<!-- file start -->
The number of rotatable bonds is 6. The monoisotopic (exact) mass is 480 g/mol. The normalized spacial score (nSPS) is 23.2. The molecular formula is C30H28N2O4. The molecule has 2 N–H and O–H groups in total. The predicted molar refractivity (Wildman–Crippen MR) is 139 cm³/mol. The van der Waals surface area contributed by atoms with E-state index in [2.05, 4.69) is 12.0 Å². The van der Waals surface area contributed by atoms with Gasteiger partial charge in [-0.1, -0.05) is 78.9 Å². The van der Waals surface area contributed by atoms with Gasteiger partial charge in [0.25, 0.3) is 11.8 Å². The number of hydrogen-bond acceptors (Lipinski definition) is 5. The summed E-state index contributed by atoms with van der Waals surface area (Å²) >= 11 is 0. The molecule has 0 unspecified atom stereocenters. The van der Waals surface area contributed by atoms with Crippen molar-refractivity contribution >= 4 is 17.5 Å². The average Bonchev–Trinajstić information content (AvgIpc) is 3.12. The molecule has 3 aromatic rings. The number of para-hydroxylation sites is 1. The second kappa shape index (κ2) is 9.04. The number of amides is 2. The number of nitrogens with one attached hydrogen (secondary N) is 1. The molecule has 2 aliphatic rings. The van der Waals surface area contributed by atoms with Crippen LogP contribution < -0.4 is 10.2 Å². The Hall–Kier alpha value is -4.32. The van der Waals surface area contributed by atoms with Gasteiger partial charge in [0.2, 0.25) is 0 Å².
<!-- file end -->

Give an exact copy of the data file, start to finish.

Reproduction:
The number of rotatable bonds is 6. The monoisotopic (exact) mass is 480 g/mol. The normalized spacial score (nSPS) is 23.2. The molecular formula is C30H28N2O4. The molecule has 2 N–H and O–H groups in total. The predicted molar refractivity (Wildman–Crippen MR) is 139 cm³/mol. The van der Waals surface area contributed by atoms with E-state index in [2.05, 4.69) is 12.0 Å². The van der Waals surface area contributed by atoms with Gasteiger partial charge in [-0.1, -0.05) is 78.9 Å². The van der Waals surface area contributed by atoms with Gasteiger partial charge in [0.25, 0.3) is 11.8 Å². The number of hydrogen-bond acceptors (Lipinski definition) is 5. The summed E-state index contributed by atoms with van der Waals surface area (Å²) >= 11 is 0. The molecule has 0 unspecified atom stereocenters. The van der Waals surface area contributed by atoms with Crippen molar-refractivity contribution >= 4 is 17.5 Å². The average Bonchev–Trinajstić information content (AvgIpc) is 3.12. The molecule has 3 aromatic rings. The number of para-hydroxylation sites is 1. The second kappa shape index (κ2) is 9.04. The number of amides is 2. The number of nitrogens with one attached hydrogen (secondary N) is 1. The molecule has 2 aliphatic rings. The van der Waals surface area contributed by atoms with Crippen LogP contribution < -0.4 is 10.2 Å². The Hall–Kier alpha value is -4.32. The van der Waals surface area contributed by atoms with Gasteiger partial charge in [0.2, 0.25) is 0 Å².